The power output is 231 watts and power taken for battery is 295 watts and efficiency is
still close to maximum at 80%. In example below note that the power used when going
maximum speed on a flat road is only 2/3 of power used when going maximum speed on a hill.
Going Uphill
Now, if I ride up hill I have to overcome gravity, and the power required for that is proportional
to the slope of the hill and to my speed.
The torque required is proportional only to the slope.
T = G x Kg x % x 0.5xD where G is gravitational constant 9.81 M/sec/sec
T = 4.9 x Kg x % x D
Example 2 2% slope
I'll estimate the maximum speed for a 2% slope.
Guess 27 kmh, at which w + r resistance is 205 watts and torque required to overcome that is
T1 = 205 x 1.8 x 066/27 = 9.02 NM
Torque required to overcome gravity is
T2 = 4.9 x 100 x 0.02 x 0.66 = 6.47 NM
Total torque required T = 15.49 NM
which is produced when rpm = 203 or at 203 x 0.66 / 5.24 = 25.6 kmh
Repeat calculation at kmh a little above that, say 25.8 kmh
T1 = 190 x 1.8 x 0.66 / 25.8 = 8.75
T2 = 6.47 NM as before
T = 15.22 NM which is produced at rpm = 205 or at 205 x 0.66 / 5.24 = 25.8 kmh
Power output is now close to maximum at 325 watts and power input is up to 445 watts
and efficiency has dropped to 75% .
Now I'll repeat the process for different slopes
Example 3 3% slope
Guess 23 kmh
T1 = 170 x 1.8 x 0.66 /23 = 8.78 NM
T2 =4.9 x 3 x .66 = 9.70 NM
T= 18.48 NM which is produced at rpm = 183 or at 183 x 0.66 / 5.24 = 23.05 kmh  near enough
Power output has reached its maximum of 354 watts and power from battery has increased
to 515 watts and efficiency is down to 71%.
Note that power output is 50% more than when going maximum speed on a flat road.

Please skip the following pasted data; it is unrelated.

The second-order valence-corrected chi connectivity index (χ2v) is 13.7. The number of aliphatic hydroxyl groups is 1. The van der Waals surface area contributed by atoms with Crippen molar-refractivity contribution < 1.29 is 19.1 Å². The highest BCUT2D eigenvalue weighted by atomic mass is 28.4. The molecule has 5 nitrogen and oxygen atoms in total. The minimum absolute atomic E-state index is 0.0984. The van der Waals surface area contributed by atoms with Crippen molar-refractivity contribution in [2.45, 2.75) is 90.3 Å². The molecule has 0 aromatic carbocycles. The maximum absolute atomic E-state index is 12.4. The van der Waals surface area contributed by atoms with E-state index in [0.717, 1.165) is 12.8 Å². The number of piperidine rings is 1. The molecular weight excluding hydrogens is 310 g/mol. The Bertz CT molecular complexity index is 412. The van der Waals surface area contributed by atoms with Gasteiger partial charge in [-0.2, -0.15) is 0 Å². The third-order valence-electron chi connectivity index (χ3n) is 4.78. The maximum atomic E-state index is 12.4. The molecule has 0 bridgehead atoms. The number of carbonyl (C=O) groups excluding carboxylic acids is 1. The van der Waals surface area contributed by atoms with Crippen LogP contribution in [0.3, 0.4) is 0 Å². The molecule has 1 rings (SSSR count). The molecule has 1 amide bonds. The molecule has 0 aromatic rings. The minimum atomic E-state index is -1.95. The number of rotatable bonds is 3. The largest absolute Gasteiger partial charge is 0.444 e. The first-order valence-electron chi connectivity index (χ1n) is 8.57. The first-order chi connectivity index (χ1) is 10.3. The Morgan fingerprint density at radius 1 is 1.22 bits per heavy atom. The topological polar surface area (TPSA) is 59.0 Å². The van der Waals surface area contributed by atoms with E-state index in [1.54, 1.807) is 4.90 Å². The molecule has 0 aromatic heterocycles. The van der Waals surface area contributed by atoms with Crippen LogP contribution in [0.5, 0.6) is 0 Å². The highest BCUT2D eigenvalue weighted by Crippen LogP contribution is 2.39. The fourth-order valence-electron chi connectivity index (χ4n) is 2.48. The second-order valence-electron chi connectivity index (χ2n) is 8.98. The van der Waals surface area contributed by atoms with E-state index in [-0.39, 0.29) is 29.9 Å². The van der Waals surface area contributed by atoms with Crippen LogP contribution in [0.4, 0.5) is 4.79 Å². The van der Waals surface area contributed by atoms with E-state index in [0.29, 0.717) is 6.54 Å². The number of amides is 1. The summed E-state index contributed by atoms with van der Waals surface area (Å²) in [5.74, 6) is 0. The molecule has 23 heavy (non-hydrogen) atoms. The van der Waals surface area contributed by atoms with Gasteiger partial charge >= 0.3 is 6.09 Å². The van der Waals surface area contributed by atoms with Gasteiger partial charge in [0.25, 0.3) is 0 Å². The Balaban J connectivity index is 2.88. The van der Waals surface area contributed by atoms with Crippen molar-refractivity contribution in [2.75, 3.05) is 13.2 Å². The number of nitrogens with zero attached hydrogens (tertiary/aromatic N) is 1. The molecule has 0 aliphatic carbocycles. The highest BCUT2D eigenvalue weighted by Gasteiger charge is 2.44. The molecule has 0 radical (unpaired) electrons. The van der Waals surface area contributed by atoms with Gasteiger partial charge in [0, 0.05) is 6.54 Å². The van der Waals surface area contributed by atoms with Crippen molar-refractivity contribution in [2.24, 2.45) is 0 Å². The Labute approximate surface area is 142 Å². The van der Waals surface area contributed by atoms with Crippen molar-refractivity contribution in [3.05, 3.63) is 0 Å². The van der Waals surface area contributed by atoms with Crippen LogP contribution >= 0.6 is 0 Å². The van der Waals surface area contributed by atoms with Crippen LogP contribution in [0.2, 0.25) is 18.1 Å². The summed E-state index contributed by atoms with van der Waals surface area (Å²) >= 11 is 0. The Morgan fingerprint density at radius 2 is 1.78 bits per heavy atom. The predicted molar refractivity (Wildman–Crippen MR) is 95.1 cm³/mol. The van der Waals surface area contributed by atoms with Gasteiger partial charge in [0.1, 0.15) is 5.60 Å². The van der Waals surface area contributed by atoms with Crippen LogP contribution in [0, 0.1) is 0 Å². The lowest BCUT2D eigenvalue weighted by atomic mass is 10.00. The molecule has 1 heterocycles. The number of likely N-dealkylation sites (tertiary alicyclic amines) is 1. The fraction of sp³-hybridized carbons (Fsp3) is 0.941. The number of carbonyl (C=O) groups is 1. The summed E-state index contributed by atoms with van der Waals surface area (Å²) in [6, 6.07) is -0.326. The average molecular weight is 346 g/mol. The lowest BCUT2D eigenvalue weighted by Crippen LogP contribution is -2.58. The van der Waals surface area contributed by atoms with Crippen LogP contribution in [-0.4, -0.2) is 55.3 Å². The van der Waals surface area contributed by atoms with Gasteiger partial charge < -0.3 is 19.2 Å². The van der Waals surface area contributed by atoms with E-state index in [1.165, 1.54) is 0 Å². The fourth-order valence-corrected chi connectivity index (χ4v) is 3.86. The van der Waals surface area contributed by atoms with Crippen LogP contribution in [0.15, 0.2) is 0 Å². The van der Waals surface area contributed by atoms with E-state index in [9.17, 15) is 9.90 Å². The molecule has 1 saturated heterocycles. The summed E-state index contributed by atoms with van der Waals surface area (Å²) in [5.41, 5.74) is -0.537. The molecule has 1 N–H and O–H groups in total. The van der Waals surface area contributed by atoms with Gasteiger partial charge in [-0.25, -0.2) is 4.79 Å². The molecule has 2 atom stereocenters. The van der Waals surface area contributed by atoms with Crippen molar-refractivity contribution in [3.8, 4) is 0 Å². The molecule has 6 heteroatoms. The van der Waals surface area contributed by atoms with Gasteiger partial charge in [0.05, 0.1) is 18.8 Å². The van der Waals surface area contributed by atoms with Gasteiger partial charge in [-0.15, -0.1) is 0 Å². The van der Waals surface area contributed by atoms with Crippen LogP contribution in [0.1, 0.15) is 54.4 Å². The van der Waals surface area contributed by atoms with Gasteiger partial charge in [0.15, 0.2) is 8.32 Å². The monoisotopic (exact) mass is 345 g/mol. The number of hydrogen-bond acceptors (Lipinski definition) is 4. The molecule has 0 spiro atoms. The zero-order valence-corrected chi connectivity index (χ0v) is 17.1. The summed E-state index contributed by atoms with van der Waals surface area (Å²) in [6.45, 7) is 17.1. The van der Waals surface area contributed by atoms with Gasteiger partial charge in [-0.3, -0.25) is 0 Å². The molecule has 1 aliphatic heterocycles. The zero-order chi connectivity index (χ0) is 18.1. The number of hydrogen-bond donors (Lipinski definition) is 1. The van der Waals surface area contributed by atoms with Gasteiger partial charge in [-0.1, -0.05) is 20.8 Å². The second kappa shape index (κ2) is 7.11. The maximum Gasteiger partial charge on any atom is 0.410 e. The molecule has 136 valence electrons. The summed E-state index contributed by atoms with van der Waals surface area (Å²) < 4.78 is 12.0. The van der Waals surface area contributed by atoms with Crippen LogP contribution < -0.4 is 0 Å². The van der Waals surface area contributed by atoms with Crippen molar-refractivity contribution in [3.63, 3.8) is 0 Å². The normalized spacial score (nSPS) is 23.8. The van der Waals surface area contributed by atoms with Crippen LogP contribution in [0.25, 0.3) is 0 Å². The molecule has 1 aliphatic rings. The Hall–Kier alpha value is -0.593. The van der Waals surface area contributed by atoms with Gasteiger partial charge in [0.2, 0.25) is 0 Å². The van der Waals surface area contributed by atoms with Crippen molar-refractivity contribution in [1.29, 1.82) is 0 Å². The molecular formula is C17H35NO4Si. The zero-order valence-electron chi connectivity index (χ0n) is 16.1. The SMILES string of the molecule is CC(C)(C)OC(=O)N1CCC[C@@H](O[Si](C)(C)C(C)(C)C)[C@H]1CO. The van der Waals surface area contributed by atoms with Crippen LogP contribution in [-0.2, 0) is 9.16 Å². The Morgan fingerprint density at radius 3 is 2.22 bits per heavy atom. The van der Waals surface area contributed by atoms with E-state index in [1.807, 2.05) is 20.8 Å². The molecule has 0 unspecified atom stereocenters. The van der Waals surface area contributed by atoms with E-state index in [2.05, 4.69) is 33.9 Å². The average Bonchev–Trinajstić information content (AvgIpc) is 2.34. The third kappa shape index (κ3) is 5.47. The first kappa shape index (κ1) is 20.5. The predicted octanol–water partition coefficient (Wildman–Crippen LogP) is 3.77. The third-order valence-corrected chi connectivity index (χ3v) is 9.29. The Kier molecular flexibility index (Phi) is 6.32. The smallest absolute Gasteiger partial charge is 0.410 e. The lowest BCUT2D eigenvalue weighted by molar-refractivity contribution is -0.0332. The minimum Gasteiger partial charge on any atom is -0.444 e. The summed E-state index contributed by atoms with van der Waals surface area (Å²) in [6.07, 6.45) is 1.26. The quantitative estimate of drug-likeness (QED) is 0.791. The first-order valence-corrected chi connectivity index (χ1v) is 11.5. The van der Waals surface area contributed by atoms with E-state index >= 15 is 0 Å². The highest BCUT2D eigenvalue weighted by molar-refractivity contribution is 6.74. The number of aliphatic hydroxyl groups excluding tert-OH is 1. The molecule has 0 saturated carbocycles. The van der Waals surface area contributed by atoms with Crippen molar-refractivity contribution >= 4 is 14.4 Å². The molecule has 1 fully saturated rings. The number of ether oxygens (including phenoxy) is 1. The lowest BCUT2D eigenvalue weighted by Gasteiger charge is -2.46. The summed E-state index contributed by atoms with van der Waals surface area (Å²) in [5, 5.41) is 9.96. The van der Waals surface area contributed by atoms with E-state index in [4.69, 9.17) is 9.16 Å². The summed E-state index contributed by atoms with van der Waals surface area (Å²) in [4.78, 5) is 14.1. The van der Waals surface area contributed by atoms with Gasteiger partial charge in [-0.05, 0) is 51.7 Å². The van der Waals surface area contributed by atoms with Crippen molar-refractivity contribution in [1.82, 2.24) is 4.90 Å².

Example 4 4% slope
Guess 20 kmh
T1 = 128 x 1.8 x 0.66 / 20 = 7.60 NM
T2 = 4.9 x 4 x 0.66 = 12.94 NM
T = 20.54 NM which is produced at rpm = 164 or at 164 x 0.66 / 5.24 = 20.65 kmh
The right answer would be a little less, probably 20.5 kmh
Power output is staying close to maximum at 353 watts and power from battery has increased
to 535 watts and efficiency has dropped to 67%.
Note that power taken from battery is now 80% more than power used when going
at maximum speed of 29 kmh on a flat road.
The distance covered on a charge will be much less when there are hills on the trip.
Example 5 6% slope
Guess 14 kmh
T1 = 78 x 1.8 x 0.66 / 14 = 6.62 NM
T2 = 4.9 x 6 x 0.66 = 19.40 NM
T = 26 NM which is produced at rpm = 103 or at 103 x 0.66 / 5.24 = 13.0 kmh
13.1 kmh would probably be about right if recalculated
Power output has dropped to 280 watts but power from battery has increased to maximum 550 watts
and efficiency has dropped to 52%. The motor is now using almost twice the power used
when travelling at less than half the speed compared with maximum speed on the flat road.
At this 6% slope the motor is struggling and running inefficiently. That is by itself, without assistance from the rider.
At slopes steeper than this the motor is increasingly more inefficient and will stall.
If the rider makes enough pedal effort to keep the bike speed above about 15 kmh the motor will be "happier".
One final note : the motor data is made with a input voltage of 36 volts. Batteries operate in 4042 volt range.
Therefore the power output could be 1015% higher.